| | Sale of house with gains - non-rental
I am posting this in the homeowner section because the house described in this thread was never rented.
We bought a fixer-upper in 2013 for a low price with the intent for a family member to live in, and began a complete renovation of it. Due to changing circumstances, the family member never occupied the house. Seeing this, as we continued the renovation, we decided we would make it a rental once finished.
A career opportunity caused us to move to a neighboring city in 2014. Progress on the house slowed to a crawl. As it neared completion, we put the word out among a few people that it would be available to rent soon, but did not place any formal advertisement. We finally finished the renovation in late 2015.
Meanwhile, we wanted a larger house for ourselves in our current city, and were having difficulty obtaining a mortgage because, despite owning two houses out right with no mortgage, they counted against our debt/income ratio, and finding a tenant would not fix the problem because the tenant would have to have been there for two years. So for the sake of simplifying our lives (not having a rental in another city), freeing up capital for a down payment/smaller mortgage, and being able to obtain a mortgage, we put the house on the market as soon as it was completed in late 2015. We sold the house in March 2016, for a profit.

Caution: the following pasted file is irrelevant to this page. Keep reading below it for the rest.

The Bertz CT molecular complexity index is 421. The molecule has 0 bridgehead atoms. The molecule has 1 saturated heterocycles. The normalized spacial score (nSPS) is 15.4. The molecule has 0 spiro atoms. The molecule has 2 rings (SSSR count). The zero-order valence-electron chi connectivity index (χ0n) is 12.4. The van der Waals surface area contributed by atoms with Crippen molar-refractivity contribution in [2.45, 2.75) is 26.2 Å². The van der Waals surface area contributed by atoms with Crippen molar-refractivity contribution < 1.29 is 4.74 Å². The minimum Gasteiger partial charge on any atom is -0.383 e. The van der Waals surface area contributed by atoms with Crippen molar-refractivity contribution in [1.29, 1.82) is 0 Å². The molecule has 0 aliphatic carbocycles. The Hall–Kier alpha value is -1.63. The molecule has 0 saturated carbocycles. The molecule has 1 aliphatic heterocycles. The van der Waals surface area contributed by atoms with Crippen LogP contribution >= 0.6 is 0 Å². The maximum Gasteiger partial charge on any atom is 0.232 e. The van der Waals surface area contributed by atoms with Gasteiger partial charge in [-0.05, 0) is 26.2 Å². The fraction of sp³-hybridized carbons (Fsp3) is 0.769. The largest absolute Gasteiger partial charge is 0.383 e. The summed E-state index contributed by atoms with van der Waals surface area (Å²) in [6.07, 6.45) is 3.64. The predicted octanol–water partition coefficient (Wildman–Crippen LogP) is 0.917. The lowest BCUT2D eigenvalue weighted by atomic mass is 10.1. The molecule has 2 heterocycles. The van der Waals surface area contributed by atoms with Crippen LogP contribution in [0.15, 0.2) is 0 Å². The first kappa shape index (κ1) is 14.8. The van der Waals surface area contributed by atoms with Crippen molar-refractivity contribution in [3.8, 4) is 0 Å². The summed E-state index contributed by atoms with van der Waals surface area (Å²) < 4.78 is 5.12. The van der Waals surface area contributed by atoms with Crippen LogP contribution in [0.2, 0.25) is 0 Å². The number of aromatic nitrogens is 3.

I am confident that this house counts as an investment, as opposed to our being house flippers because we did not buy it with the intent to sell it and this is our only such instance (and we owned it for 2 1/2 years). I also don't feel that I can say it was ever made available as a rental, because as soon as it was actually completed, we listed if for sale and not for rent. So now I have to figure out the capital gain on this house.
We have the sums of everything we spent on the renovation -- materials, labor, etc. No problem there.
My question is this: Can the property taxes, utilities and insurance (homeowner's insurance - there was no mortgage) be counted toward the basis? I have read in one place that if the house is an investment they can be counted toward the basis, but when it is held out as a rental they are expenses on Schedule E. On the other hand, I have been told that either way I should have filed Schedule E the past two years and counted them as expenses; however I did not think I could do that because the house was in the middle of renovation and was not being held out as a rental. I thought you could only do schedule E if it was being put out as a rental.
What do I do in this situation? Can I add my real estate taxes, utilities and P&C insurance costs to the basis? Or do I have to amend my last two years' returns by adding a schedule E to count them as expenses? Or something else?
Thank you so much!